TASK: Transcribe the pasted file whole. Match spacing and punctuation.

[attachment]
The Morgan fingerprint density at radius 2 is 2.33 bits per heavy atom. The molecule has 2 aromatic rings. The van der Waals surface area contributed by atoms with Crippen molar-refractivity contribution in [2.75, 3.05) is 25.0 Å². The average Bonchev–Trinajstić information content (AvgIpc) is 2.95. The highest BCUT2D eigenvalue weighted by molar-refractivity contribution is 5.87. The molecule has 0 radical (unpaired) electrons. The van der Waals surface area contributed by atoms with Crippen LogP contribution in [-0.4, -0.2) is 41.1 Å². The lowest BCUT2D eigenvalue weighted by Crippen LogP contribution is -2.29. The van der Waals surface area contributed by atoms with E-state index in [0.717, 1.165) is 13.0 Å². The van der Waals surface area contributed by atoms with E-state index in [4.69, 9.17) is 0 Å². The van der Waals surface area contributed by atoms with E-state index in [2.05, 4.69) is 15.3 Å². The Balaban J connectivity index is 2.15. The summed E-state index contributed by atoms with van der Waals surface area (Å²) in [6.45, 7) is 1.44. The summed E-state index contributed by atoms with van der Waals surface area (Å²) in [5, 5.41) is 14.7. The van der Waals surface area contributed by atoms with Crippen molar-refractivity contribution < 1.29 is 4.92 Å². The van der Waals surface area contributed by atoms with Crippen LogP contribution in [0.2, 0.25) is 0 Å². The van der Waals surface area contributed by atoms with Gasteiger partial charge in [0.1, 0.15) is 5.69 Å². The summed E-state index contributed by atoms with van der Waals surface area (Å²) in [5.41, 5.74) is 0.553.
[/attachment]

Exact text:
The Morgan fingerprint density at radius 2 is 2.33 bits per heavy atom. The molecule has 2 aromatic rings. The van der Waals surface area contributed by atoms with Crippen molar-refractivity contribution in [2.75, 3.05) is 25.0 Å². The average Bonchev–Trinajstić information content (AvgIpc) is 2.95. The highest BCUT2D eigenvalue weighted by molar-refractivity contribution is 5.87. The molecule has 0 radical (unpaired) electrons. The van der Waals surface area contributed by atoms with Crippen LogP contribution in [-0.4, -0.2) is 41.1 Å². The lowest BCUT2D eigenvalue weighted by Crippen LogP contribution is -2.29. The van der Waals surface area contributed by atoms with E-state index in [0.717, 1.165) is 13.0 Å². The van der Waals surface area contributed by atoms with E-state index in [4.69, 9.17) is 0 Å². The van der Waals surface area contributed by atoms with E-state index in [2.05, 4.69) is 15.3 Å². The Balaban J connectivity index is 2.15. The summed E-state index contributed by atoms with van der Waals surface area (Å²) in [6.45, 7) is 1.44. The summed E-state index contributed by atoms with van der Waals surface area (Å²) in [5, 5.41) is 14.7. The van der Waals surface area contributed by atoms with Crippen molar-refractivity contribution < 1.29 is 4.92 Å². The van der Waals surface area contributed by atoms with Crippen LogP contribution in [0.2, 0.25) is 0 Å². The van der Waals surface area contributed by atoms with Gasteiger partial charge in [0.1, 0.15) is 5.69 Å². The summed E-state index contributed by atoms with van der Waals surface area (Å²) in [5.41, 5.74) is 0.553.